Express Post (Quilt) Block Party Week 2: How to Make a Closed Envelope Quilt Block

MAR 12, 2021 updated Jun 5, 2021

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Continuing our “block party” in celebration of National Quilt Month, artist, designer, quilt maker and Spoonflower Ambassador Andrea Tsang Jackson of 3rd Story Workshop will be showing you how to make a closed envelope quilt block from her Express Quilt. This beginner-friendly quilt project is made with Spoonflower’s Cotton Poplin and Fill-A-Yard®, but any of our quilting-weight cotton fabrics will work great. This is the second of our four-part “block party,” so be sure to tune back in every Friday in March for more!

Express Post (Quilt) Block Party Schedule

March 5: Choosing Designs 

March 12: How to Make a Closed Envelope Block

March 19: How to Make a Heart Block

March 26: How to Make an Open Envelope Block

Andrea: This first block starts with a traditional flying geese block and transforms it into your favorite stationery! You can make the individual blocks with your own scraps, or use the recommended fabric requirements for the whole #ExpressPostBlockParty project.

Diagram of closed envelope quick block

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How to Make a Closed Envelope Quilt Block

Step 1. Prep Your Closed Envelope Block Fabric

This pillow/mini quilt project calls for THREE envelopes. For EACH envelope, cut:

Main envelope fabric:

  • (2x) 3″ (8 cm) squares
  • (1x) 1.5″ x 5.5″ (4 x 14 cm) rectangle

Envelope “flap” fabric:

  • (1x) 3″ x 5.5″ (8 x 14 cm) rectangle

To put the three envelopes together, cut the background fabric: 

  • (2x) 3.25″ x 9.5″ (8.5 x 24.5 cm) rectangles
  • (2x) 2.5″ x 13″ (6.5 x 33 cm) rectangles
  • (2x) 1.5″ x 5.5″ (8 x 14 cm) rectangles

Fabric for one envelope block

Step 2. Make The Flying Geese Quilt Block

Mark a diagonal line on the back of both 3″ (8 cm) squares of main envelope fabric.

With the wrong sides together, place one of the 3″ (8 cm) squares on top of the “flap” fabric, aligning the edges.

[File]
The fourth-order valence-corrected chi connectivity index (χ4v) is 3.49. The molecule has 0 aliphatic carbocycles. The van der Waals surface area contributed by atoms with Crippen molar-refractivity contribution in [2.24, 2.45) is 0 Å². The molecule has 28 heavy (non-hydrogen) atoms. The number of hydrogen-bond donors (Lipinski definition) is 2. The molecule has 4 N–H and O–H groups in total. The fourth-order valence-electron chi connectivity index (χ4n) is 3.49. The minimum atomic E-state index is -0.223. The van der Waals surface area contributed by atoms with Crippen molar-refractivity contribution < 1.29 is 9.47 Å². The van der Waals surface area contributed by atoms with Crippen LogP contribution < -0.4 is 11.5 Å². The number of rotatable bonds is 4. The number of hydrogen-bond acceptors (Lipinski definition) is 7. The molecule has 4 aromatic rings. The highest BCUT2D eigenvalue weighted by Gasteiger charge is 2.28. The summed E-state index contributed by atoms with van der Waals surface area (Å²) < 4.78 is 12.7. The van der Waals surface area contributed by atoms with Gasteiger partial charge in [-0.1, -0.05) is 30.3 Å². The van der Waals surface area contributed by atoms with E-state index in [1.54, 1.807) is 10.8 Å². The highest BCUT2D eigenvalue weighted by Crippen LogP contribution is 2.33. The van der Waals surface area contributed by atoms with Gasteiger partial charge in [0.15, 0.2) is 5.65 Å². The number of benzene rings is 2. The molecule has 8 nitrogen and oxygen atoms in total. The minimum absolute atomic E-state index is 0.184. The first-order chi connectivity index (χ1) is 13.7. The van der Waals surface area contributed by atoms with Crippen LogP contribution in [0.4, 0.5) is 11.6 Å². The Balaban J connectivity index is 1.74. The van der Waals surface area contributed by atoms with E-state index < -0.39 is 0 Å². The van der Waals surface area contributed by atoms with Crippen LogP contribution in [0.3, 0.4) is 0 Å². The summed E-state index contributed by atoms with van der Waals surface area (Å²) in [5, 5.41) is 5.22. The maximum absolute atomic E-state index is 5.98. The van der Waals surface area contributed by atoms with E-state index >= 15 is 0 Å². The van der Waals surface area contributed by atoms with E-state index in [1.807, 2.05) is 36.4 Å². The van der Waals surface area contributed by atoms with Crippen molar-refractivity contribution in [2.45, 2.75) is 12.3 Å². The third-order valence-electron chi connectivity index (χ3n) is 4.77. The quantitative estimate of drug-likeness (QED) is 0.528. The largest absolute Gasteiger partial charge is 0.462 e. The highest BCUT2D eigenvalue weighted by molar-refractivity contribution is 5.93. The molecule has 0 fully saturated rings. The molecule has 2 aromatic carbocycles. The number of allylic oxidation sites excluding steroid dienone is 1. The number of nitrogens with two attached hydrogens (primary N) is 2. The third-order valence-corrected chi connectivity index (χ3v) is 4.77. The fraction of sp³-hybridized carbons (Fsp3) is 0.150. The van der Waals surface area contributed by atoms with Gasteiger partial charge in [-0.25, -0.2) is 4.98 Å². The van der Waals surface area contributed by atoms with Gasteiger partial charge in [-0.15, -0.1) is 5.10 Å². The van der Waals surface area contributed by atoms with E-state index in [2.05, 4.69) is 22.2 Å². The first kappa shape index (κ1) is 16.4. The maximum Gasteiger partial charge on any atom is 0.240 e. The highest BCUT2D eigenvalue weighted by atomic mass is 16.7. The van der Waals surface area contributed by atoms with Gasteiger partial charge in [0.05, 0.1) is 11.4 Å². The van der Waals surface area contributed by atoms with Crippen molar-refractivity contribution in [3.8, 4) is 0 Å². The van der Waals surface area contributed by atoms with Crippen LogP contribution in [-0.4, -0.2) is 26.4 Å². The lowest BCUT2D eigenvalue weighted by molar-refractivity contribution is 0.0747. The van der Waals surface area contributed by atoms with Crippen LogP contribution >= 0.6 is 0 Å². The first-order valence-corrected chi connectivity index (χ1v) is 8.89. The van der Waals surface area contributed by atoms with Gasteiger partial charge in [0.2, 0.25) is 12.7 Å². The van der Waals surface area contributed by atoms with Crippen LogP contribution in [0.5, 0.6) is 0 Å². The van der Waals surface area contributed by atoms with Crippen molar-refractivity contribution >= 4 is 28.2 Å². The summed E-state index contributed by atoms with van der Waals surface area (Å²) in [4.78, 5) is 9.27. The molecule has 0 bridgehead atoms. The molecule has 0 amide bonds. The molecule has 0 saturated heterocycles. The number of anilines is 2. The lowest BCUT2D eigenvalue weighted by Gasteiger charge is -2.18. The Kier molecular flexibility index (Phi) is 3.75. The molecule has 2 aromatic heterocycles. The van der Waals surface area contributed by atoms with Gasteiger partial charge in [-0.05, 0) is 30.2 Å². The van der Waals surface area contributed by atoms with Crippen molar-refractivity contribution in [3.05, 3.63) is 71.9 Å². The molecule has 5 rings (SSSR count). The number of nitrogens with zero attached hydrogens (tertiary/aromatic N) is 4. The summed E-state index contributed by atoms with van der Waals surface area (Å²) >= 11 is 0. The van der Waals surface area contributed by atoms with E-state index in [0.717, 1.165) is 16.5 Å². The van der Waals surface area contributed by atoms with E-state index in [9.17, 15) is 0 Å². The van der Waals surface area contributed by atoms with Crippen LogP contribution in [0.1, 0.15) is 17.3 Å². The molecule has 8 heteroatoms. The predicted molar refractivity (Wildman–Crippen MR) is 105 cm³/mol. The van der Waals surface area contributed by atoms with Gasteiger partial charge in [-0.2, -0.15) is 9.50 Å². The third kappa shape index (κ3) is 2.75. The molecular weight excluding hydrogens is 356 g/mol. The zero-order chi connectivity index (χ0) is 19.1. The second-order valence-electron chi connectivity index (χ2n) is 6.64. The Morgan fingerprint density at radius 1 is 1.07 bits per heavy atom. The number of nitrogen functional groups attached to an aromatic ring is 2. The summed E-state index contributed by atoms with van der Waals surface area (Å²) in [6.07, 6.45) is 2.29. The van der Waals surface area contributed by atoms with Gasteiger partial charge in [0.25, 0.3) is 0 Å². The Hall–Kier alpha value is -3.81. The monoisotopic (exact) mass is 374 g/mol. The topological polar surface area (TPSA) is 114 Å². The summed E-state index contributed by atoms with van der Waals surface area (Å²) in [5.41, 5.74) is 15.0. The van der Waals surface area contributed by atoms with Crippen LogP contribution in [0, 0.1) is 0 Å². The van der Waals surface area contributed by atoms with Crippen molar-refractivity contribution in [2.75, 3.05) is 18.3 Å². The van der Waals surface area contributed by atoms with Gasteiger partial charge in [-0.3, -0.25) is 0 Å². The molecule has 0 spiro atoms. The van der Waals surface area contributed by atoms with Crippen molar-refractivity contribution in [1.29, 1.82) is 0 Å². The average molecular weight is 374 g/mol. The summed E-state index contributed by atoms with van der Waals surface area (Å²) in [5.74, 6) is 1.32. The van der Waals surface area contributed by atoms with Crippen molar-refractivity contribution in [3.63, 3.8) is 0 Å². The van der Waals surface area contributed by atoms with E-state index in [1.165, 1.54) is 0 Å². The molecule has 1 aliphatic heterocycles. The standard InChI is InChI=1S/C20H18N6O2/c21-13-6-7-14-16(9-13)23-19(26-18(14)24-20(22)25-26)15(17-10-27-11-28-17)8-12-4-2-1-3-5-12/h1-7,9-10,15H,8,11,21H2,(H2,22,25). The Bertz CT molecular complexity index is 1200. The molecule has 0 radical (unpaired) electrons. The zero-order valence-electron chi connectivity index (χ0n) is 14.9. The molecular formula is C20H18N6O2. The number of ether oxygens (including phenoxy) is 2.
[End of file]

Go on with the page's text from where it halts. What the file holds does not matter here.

Sew along the marked line.

Trim off the corners 1/4″ (2/3 cm) away from the stitch line and press the seam toward the main envelope fabric.

Repeat with the other 3″ (8 cm) square of main envelope fabric at the other end of the triangle. Note the orientation of the diagonal line.

Voila! A flying geese block!

Love this classic flying geese block? You can make four-at-a-time no-waste flying geese— check out my tutorial!

Step 3. Make The Closed Envelope Quilt Block

When assembling the rest of the block, you’ll want to use a scant 1/4” seam allowance (2/3 cm). This will get you the most accurate block size.

Using the scant 1/4″ seam allowance, join the 1.5″ x 5.5″ (4 x 14 cm) rectangle of main envelope fabric to the flying geese block along the edge with the triangle point.

There’s your envelope! It should measure 5.5″ x 4″ (14 x 10 cm). Repeat to create a total of three envelopes.

Step 4. Sew The Closed Envelope Quilt Blocks Together

Join the envelopes together with the 1.5″ x 5.5″ (4 x 14 cm) background rectangles. Press the seam allowance away from the envelopes (make sure you keep using the scant 1/4 seam allowance!).

Add the side borders: Join the 2.5″ x 13″ (6.5 x 33 cm) background rectangles to the right and left of the three envelopes. Press the seam allowance away from the envelopes.

Add the top and bottom borders: Join the 3.25″ x 9.5″ (8.5 x 24.5 cm) background rectangles to the top and bottom of the heart. Press the seam allowance away from the envelopes.

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The finished unit should measure 9.5″ x 18.5″ (24 x 47 cm). Stay tuned for next week’s block, the heart!

Looking for a fun space to connect with other quilters?

Don’t forget to share your progress in our Facebook Group, and tag your posts with #ExpressPostBlockParty and #SpoonflowerQuilts. You can also be the first to know about the next block post by subscribing to the Spoonflower newsletter!


Meet Andrea

Andrea Tsang Jackson of 3rd Story Workshop is a textile artist, quilt designer, author and educator. After working in various design fields and settings ranging from architecture to museums, the quilting medium called to her as a way to explore place, belonging and agency. Andrea lives in Halifax, Nova Scotia, Canada with her husband and two sons.

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